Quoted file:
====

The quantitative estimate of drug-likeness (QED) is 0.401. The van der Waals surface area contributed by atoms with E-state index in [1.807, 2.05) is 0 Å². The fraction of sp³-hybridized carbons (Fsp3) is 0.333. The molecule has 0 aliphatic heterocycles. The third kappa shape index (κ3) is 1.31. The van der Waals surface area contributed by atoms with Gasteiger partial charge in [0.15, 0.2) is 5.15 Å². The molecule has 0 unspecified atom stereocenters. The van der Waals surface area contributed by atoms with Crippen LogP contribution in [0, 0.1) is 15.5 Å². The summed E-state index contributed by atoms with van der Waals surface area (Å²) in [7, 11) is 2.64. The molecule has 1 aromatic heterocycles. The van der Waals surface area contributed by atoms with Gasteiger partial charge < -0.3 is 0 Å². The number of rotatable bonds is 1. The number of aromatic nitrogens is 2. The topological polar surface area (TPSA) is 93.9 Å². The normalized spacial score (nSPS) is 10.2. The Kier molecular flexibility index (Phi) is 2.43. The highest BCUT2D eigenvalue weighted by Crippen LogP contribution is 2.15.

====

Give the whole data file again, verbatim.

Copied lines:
The quantitative estimate of drug-likeness (QED) is 0.401. The van der Waals surface area contributed by atoms with E-state index in [1.807, 2.05) is 0 Å². The fraction of sp³-hybridized carbons (Fsp3) is 0.333. The molecule has 0 aliphatic heterocycles. The third kappa shape index (κ3) is 1.31. The van der Waals surface area contributed by atoms with Gasteiger partial charge in [0.15, 0.2) is 5.15 Å². The molecule has 0 unspecified atom stereocenters. The van der Waals surface area contributed by atoms with Crippen LogP contribution in [0, 0.1) is 15.5 Å². The summed E-state index contributed by atoms with van der Waals surface area (Å²) in [7, 11) is 2.64. The molecule has 1 aromatic heterocycles. The van der Waals surface area contributed by atoms with Gasteiger partial charge < -0.3 is 0 Å². The number of rotatable bonds is 1. The number of aromatic nitrogens is 2. The topological polar surface area (TPSA) is 93.9 Å². The normalized spacial score (nSPS) is 10.2. The Kier molecular flexibility index (Phi) is 2.43. The highest BCUT2D eigenvalue weighted by Crippen LogP contribution is 2.15.